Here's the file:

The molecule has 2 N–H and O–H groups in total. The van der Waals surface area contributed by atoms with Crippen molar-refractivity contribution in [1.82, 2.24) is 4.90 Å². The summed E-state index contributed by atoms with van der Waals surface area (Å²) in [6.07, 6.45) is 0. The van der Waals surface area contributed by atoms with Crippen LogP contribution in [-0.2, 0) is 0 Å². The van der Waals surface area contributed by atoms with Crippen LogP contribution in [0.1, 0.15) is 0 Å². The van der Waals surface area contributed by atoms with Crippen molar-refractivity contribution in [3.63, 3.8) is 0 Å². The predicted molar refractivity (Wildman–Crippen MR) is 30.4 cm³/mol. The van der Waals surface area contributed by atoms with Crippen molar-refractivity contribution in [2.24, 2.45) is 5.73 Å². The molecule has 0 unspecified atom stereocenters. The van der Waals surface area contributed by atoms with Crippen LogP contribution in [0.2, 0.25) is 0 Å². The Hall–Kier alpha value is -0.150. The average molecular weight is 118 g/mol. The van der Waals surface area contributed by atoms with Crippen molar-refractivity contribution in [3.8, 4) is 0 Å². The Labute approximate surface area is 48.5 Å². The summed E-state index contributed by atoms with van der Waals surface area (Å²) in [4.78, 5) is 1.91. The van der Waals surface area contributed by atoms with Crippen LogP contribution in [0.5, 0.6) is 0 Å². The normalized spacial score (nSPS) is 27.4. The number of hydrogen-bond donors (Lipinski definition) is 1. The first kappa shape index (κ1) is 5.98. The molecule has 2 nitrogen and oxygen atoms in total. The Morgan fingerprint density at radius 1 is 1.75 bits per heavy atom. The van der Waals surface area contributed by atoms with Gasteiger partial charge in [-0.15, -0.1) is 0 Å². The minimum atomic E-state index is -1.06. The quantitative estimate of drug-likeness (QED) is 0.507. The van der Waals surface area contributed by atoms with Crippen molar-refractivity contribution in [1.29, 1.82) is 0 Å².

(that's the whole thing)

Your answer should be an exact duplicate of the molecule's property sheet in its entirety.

The molecule has 2 N–H and O–H groups in total. The van der Waals surface area contributed by atoms with Crippen molar-refractivity contribution in [1.82, 2.24) is 4.90 Å². The summed E-state index contributed by atoms with van der Waals surface area (Å²) in [6.07, 6.45) is 0. The van der Waals surface area contributed by atoms with Crippen LogP contribution in [-0.2, 0) is 0 Å². The van der Waals surface area contributed by atoms with Crippen LogP contribution in [0.1, 0.15) is 0 Å². The van der Waals surface area contributed by atoms with Crippen molar-refractivity contribution in [3.63, 3.8) is 0 Å². The predicted molar refractivity (Wildman–Crippen MR) is 30.4 cm³/mol. The van der Waals surface area contributed by atoms with Crippen molar-refractivity contribution in [2.24, 2.45) is 5.73 Å². The molecule has 0 unspecified atom stereocenters. The van der Waals surface area contributed by atoms with Crippen LogP contribution in [0.2, 0.25) is 0 Å². The Hall–Kier alpha value is -0.150. The average molecular weight is 118 g/mol. The van der Waals surface area contributed by atoms with Crippen molar-refractivity contribution in [3.8, 4) is 0 Å². The Labute approximate surface area is 48.5 Å². The summed E-state index contributed by atoms with van der Waals surface area (Å²) in [4.78, 5) is 1.91. The van der Waals surface area contributed by atoms with Crippen LogP contribution in [0.5, 0.6) is 0 Å². The normalized spacial score (nSPS) is 27.4. The number of hydrogen-bond donors (Lipinski definition) is 1. The first kappa shape index (κ1) is 5.98. The molecule has 2 nitrogen and oxygen atoms in total. The Morgan fingerprint density at radius 1 is 1.75 bits per heavy atom. The van der Waals surface area contributed by atoms with Gasteiger partial charge in [-0.15, -0.1) is 0 Å². The minimum atomic E-state index is -1.06. The quantitative estimate of drug-likeness (QED) is 0.507. The van der Waals surface area contributed by atoms with Crippen molar-refractivity contribution in [1.29, 1.82) is 0 Å².